AGU session: δ13C and biomarkers

We would like to draw your attention to our inter-disciplinary session (see below) at this years AGU Fall Meeting (December 2011) in San Francisco, CA. The deadline for abstract submission is 4th August 2011.

Session Title: Modern Insights Into the Paleo-carbon Cycle: A δ13C and Biomarker Perspective

Invited presenters (confirmed):
Prof. Philip Meyers (Michigan, USA – Stable isotopes in modern and palaeo environments; Palaeoceanography)
Dr. Jennifer Dungait (BBSRC, UK – Soil processes, stable isotopes and biomarker distributions)
Prof. Kliti Grice (Curtin Univeristy, Australia – Mass Extinction Events; biogeochemistry of extant organisms; organic matter preservation)
Prof. Howard Griffiths (Cambridge, UK – Plant Physiology and Stable Isotopes)

Understanding the carbon cycle is central to constraining environmental processes from biological productivity to palaeo environmental interpretations. Rigorously quantifying these processes at different spatial and temporal scales requires an integrative inter-disciplinary approach. This session aims to bring together ecologists, biochemists, palaeoclimatologists and geochemists that use bulk and compound specific δ13C and biomarker distributions in marine and terrestrial environments. We particularly encourage contributions investigating biological productivity (i.e. photosynthesis); carbon fluxes; diagenesis and soil processes; the use of carbon to investigate modern and palaeo-environments; and method development.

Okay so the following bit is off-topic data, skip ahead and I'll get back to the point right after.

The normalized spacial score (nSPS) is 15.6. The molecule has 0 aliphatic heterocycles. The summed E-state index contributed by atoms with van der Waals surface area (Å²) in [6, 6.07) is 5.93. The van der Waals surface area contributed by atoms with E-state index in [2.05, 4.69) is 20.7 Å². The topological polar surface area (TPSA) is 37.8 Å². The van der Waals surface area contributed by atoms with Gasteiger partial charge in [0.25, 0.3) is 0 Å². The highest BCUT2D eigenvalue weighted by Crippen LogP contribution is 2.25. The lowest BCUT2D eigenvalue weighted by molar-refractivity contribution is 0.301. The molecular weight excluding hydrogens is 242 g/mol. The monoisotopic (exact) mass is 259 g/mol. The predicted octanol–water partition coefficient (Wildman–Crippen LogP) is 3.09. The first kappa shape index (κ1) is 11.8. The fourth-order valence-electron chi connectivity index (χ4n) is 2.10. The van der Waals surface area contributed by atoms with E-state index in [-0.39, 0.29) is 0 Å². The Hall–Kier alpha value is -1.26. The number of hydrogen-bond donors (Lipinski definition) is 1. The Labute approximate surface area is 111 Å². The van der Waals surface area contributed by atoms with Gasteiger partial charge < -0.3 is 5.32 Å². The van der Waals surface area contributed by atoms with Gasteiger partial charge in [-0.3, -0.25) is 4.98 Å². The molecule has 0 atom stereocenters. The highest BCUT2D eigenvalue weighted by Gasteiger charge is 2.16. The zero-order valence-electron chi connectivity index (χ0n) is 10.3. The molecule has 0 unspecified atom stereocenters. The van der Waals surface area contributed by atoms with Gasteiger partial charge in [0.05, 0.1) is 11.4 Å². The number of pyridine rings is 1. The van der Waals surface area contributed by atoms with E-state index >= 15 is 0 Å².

Convenors: Chris Brodie (Hong Kong University, China); James Casford (Durham University, UK); Erin McClymont (Newcastle University, UK); Melanie Leng (NIGL, UK).

Abstract submission is via and the deadline is 4th August 23:59 EDT.

Student Travel Grant Applications:

We are very keen to receive abstracts from researchers working in modern through to palaeo, terrestrial and aquatic environments using bulk and compound specific δ13C and biomarker distributions across all disciplines. This session will be of interest to many users of this forum (and others not on this list, so please do pass this on to any colleagues you think may be interested). We are very open to all strands of research utilising these proxies to gain an insight into modern and palaeo biogeochemical processes (including water column and surface sediment research), and what this means for understanding environmental and climatic processes, and the caveats in the scientific understanding from an inter-disciplinary perspective.